|Ph.D Student||Raam Uzdin|
|Subject||The Effects of Non-Hermitian Degeneracies on Light and|
|Department||Department of Physics||Supervisor||Professor Emeritus Moiseyev Nimrod|
|Full Thesis text|
Non-Hermitian (NH) quantum mechanics (QM) is an extremely powerful tool in the study of meta-stable quantum systems. For example, the Hermitian description of ionization requires the use of an infinite number of states (continuum), while in NH formalism it may be described by a single state. In our view, NHQM is not a generalization of QM, but simply an efficient tool that helps study and discover new effects associated with meta-stable/resonance states. Findings based on NHQM should be reproducible in Hermitian simulations.
Perhaps the most exciting unique feature in NHQM is the NH degeneracy (also known as “Branch point” or “Exceptional point”). The main goal of this thesis is to find new effects associated with NH degeneracies and discuss their physical realization. While in Hermitian degeneracy only the eigenvalues coalesce, in NH degeneracies, the eigenvectors coalesce as well. This gives rise to interesting geometrical and topological effects. In analogy to the Berry phase, these effects appear when eigenstates are transported in the parameter space of the system. However in the NH case the transport around a closed circuit may generate more than just a phase. These effects appear when the time-independent Schrödinger Equation (TISE) is considered.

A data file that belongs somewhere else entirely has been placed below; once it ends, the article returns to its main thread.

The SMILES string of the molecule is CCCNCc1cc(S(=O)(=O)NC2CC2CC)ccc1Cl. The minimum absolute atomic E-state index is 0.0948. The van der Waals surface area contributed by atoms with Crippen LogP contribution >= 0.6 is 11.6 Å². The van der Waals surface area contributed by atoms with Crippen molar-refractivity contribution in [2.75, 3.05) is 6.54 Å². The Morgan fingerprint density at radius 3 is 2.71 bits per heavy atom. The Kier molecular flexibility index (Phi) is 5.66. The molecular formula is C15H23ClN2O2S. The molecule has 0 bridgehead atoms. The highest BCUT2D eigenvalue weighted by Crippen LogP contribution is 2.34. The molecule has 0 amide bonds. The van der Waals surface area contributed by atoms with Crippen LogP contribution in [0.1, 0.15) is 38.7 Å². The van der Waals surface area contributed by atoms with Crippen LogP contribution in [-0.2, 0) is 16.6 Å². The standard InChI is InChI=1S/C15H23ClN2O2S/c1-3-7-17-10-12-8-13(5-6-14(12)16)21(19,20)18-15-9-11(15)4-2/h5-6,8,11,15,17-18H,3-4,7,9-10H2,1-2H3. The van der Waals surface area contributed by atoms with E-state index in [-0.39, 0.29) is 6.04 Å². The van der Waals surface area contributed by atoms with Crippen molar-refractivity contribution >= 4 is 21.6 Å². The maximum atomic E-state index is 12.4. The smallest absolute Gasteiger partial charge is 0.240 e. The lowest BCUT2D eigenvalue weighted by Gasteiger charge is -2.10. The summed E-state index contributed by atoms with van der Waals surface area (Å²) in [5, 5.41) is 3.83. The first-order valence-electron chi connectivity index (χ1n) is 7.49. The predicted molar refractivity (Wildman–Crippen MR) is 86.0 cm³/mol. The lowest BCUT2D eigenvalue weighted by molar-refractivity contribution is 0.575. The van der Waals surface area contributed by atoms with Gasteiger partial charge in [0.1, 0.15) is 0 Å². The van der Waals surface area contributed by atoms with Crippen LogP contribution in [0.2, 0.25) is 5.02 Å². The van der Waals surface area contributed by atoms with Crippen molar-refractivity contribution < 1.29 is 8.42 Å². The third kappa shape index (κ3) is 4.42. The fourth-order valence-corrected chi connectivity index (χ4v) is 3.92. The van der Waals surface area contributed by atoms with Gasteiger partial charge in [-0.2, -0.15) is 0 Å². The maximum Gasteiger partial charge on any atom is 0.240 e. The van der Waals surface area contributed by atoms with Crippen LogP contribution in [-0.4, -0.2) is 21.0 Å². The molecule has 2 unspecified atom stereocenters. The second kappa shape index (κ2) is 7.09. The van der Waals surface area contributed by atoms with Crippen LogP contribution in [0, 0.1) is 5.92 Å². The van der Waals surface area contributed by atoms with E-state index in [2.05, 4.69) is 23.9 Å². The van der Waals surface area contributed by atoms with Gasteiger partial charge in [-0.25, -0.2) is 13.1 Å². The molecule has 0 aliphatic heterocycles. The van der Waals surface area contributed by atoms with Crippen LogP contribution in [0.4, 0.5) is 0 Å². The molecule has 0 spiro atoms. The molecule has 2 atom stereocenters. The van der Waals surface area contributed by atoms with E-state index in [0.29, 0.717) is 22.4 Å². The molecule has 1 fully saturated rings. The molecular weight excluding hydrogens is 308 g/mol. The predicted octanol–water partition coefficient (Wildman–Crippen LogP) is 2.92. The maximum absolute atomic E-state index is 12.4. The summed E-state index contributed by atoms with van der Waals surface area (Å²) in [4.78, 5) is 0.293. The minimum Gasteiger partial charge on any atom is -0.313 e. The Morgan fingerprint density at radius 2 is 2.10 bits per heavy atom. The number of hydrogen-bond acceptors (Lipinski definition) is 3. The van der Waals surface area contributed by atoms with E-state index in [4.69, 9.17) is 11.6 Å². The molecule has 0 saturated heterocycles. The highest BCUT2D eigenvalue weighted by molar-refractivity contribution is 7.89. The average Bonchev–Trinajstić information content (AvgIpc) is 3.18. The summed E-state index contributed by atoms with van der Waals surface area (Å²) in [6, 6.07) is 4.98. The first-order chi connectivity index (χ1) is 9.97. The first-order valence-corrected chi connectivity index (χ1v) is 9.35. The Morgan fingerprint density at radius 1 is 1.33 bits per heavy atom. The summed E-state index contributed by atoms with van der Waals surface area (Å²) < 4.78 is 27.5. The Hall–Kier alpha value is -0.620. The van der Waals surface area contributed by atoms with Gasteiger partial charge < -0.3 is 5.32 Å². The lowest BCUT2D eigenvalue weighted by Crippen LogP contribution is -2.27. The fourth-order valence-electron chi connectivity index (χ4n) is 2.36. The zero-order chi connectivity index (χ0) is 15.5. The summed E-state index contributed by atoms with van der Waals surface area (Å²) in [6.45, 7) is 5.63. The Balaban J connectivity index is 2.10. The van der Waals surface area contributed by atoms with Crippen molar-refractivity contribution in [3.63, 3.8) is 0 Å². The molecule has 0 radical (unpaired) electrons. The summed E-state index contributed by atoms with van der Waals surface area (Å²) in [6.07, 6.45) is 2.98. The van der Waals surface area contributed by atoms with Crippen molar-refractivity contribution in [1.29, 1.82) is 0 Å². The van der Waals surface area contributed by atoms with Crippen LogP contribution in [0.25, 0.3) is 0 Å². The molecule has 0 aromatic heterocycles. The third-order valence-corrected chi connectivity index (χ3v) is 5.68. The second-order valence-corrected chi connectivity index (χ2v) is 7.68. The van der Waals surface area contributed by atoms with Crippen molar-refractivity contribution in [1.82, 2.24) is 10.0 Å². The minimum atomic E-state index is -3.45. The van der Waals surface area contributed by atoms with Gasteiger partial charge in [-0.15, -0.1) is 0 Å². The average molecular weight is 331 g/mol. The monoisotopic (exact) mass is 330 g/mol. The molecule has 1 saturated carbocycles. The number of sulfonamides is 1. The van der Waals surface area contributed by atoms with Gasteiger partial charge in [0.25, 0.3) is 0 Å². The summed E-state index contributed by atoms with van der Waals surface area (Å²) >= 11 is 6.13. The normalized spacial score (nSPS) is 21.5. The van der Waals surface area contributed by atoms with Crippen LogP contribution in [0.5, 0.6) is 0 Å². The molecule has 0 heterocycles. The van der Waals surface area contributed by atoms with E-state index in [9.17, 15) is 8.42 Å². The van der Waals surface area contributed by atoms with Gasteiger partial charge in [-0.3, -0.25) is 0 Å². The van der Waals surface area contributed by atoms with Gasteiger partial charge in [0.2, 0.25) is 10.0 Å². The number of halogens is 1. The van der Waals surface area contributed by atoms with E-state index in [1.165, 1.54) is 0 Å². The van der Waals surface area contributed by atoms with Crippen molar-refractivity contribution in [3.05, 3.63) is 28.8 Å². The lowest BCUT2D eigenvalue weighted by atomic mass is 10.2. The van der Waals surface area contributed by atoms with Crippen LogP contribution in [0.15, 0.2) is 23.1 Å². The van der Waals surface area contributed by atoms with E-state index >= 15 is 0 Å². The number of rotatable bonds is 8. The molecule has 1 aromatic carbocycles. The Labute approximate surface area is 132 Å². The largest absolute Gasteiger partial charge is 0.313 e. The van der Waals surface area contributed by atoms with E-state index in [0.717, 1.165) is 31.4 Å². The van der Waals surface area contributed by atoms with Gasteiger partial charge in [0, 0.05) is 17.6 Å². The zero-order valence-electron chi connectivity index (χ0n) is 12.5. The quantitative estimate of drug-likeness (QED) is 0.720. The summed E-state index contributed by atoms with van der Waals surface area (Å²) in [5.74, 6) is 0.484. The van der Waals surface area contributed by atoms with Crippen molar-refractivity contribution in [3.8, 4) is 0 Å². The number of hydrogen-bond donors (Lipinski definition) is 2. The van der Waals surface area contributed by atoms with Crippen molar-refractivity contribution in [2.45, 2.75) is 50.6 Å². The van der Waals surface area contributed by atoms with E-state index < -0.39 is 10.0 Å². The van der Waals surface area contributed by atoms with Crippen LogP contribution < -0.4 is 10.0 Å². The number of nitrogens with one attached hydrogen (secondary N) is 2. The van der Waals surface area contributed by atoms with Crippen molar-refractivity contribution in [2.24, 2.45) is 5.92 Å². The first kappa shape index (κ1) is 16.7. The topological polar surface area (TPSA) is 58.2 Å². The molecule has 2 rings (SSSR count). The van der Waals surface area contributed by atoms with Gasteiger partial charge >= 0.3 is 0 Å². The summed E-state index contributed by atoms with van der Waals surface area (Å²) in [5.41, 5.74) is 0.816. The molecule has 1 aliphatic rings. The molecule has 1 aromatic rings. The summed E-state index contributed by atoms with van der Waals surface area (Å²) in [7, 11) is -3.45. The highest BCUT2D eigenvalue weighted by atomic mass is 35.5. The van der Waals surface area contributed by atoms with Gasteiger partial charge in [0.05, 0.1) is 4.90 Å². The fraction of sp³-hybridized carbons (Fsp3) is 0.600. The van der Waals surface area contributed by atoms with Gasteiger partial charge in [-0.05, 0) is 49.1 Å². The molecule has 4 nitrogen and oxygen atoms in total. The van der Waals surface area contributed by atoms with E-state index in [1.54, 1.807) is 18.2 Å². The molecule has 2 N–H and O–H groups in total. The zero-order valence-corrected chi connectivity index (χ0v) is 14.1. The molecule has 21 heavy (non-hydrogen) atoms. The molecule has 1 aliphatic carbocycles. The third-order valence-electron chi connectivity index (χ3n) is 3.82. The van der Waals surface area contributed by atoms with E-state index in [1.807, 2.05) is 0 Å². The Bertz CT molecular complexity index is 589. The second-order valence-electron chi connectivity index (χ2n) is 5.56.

Naively, by virtue of the (Hermitian) adiabatic theorem, one would expect that the aforementioned TISE based geometrical/topological effects could also be observed in a very slow time evolution when solving the time-dependent Schrödinger Equation (TDSE). However, we find that this is not the case. We examine the flip effect and show that a certain aspect of it cannot be observed using the TDSE regardless of how slow the evolution is. This is explained by the appearance of relative 'gain modes', which amplify even the slightest non-adiabatic couplings. We analyze and predict new dynamical effects in the vicinity of NH degeneracy. In addition, a realization in optical waveguide was designed. Finally, we studied quantum evolution speed in NH systems. While in Hermitian evolution the evolution speed bound is given by the largest energy gap in the system, in NH systems this energy bound completely fails. We derived a new bound suited for both Hermitian and NH systems, and showed how to construct “efficient” Hamiltonians that reach this upper speed bound for any desired quantum evolution.